To ensure that we continue to build an effective platform for social and emotional learning in schools, we need to make sure we ask the ‘gritty questions’ about every idea and initiative we so painstakingly introduce. Otherwise we may well end up laminating the poster but ignoring the contents.

Next time you discuss that great new wellbeing program or initiative happening in your school ask:

What are the key aims of this program/idea?

Does the program actually deliver these aims within our own school community?

What evidence do we have to support anecdotal feedback?

How are we making sure we deliver this idea/program in an effective way?

How does this program or initiative fit in with the rest of our school practices?

And perhaps most importantly…

…Are we all on the same page?
Helen is one of the original creators of The National Australian Positive Schools Initiative (NAPSI), The Positive Schools conferences and The Positive Times; in addition to being the conference chair and a regular host and presenter at the events. She is available for talks to staff and parents on a range of topics.

This Article also appears in the July edition of ‘Western Teacher’magazine

1 Comment

  • Reply July 23, 2015

    Jeremy

    Thanks for the great article which captures the challenge of embedding a truly meaningful and connected wellbeing agenda into any school. One of the premises we have always used is ‘doing something is better than nothing’, I think there are a lot of people who see the need for more targeted wellbeing practices in education but who stall from implementing things for some of the reasons you identify. My advice would be try it. What ever you are thinking try it. With the caveat that (as you said) you need to monitor it and tweak it as it grows to ensure the original objectives are being realised. You aren’t likely to do harm and you are likely to learn (adding to the collective wellbeing capital of the school). The second point i would raise is with regard to measurement. Wellbeing is a very difficult thing to measure with a student and perhaps more difficult to measure within a school community. For better or for worse it is more difficult to generate support for preventative initiatives without any kind of quantitative target. I still get a chuckle thinking about this difficulty and the old saying “nobody thanks you when they don’t get cancer’. One way to measure wellbeing adding a layer of individual differentiation can be found on our website (click wellbeing then click ‘take the test’).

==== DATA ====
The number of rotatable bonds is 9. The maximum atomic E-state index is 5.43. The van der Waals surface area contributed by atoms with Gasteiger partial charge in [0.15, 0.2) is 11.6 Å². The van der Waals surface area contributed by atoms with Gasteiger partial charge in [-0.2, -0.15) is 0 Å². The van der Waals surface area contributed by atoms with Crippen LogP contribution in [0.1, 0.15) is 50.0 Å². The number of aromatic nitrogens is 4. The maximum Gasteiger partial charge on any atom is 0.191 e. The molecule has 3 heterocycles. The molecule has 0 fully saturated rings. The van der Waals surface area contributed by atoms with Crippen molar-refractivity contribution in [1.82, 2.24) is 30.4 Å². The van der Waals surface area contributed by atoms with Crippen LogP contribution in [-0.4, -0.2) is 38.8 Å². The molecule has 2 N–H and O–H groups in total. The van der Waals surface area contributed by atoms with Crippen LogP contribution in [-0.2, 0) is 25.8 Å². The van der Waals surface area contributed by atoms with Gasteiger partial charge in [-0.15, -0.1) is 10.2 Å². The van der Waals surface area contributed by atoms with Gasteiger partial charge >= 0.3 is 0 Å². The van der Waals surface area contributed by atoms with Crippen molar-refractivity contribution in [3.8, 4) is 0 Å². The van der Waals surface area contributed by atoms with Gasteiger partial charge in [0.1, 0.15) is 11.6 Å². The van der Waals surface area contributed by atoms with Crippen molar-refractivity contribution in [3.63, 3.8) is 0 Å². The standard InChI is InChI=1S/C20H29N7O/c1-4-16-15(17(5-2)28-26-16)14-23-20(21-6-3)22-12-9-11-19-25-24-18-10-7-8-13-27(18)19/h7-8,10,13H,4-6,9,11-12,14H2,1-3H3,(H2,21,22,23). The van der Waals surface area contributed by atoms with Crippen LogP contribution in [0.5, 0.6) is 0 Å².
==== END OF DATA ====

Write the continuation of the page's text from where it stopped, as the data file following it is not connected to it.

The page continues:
I agree in full with your proposition – it is time we thought more seriously about embedding wellbeing practices into our work in education, and these new practices are going to require some new thinking!
    Thanks for the work you are doing!
    🙂